“Commodity prices tend to drive corporate earnings indirectly through overall GDP growth, as well as the relative strength of many frontier currencies. As a result, the returns of the frontier market indices are heavily correlated with crude oil and copper spot price returns. In a regression the individual correlation coefficients between the annualized returns of the MSCI Frontier Index and the annualized spot price returns of West Texas Instrument Crude Oil and London Metals Exchange Copper were 0.51 and 0.32 respectively for the 10 years ending 11/30/2009. While investing in the frontier markets can provide an indirect hedge against inflation for investors based in the developed world, commodity price fluctuations are also a cause of return volatility.”
Per liquidity, one of the chief characteristics used to classify stock markets within emerging and frontier economies, the fund writes:
“While over $560 billion of securities traded per month for the emerging markets, only $33.7 billion traded for the frontier markets. However, even this large disparity is deceiving as most of that volume came from the much more liquid Gulf countries. When these countries are removed from the frontiers, total monthly volume decreases substantially to $7.4 billion. More dramatically, the monthly volume of all exotic [i.e. those countries not included by either of the two aforementioned indices] frontier markets was a mere $520 million per month over this period.”
On a per trade basis, this relative lack of flow translates into a per trade cost 5-18x (bp) that of emerging markets, the piece calculates. Finally, as to expected returns the paper highlights the fact that while the simple average of trailing P/E ratios for members of the MSCI Frontier Index vs. the country members of the MSCI Emerging Markets Index as of 4/30/2010 was 11.8 compared with 14.8 for the latter, “these lower valuations may not be wholly justified by this perception of risk, based on one important observation; many frontier equity markets are still dominated by local market participants who rationally demand higher returns to compensate for the country specific risk they experience. However, from the perspective of global investors, much of this country specific risk should be effectively reduced through diversification within a global portfolio.”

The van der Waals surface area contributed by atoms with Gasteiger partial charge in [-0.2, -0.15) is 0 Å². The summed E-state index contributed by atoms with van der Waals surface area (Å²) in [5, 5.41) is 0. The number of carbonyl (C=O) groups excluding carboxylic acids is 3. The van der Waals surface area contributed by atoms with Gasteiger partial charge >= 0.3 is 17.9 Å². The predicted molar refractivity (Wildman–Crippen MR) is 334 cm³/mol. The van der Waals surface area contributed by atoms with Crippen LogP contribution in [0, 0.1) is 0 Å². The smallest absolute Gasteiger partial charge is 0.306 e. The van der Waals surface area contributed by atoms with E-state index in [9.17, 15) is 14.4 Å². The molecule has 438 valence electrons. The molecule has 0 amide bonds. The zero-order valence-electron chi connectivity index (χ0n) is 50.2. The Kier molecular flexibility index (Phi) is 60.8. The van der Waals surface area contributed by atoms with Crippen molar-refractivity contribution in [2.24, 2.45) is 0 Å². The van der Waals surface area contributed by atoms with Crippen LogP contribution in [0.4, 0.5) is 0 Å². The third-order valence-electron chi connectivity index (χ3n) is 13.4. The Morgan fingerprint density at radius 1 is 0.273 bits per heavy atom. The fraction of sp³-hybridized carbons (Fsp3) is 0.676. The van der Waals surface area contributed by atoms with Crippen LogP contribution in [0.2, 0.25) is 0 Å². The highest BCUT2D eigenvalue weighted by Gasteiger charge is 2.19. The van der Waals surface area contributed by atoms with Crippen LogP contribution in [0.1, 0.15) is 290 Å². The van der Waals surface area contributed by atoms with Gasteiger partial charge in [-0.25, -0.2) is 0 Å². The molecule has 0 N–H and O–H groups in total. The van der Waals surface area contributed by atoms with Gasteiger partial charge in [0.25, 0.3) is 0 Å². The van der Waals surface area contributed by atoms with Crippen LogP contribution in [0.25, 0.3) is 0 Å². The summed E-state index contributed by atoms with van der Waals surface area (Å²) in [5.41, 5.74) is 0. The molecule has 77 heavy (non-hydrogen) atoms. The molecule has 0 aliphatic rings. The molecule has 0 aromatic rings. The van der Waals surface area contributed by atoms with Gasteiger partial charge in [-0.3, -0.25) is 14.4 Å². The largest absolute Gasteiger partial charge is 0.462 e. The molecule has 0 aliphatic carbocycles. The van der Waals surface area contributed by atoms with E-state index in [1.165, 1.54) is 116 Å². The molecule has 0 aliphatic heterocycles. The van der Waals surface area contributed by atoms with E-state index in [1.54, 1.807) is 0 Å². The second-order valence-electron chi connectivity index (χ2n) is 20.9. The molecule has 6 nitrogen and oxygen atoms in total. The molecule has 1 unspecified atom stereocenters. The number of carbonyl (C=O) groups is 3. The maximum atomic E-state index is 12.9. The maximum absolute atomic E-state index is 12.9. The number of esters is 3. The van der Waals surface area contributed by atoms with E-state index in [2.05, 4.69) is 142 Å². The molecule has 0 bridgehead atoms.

To that end, against the backdrop of lower volatility, not only do frontier markets exhibit “significantly lower correlations to the developed markets than do the emerging markets,” but even strictly among frontier markets diversification is more easily attainable than it is among emerging countries given that “in the five years ending 4/30/2010, the emerging markets averaged a cross correlation of 0.64, while the standard frontiers averaged 0.28, and the exotic frontiers averaged a mere 0.07.”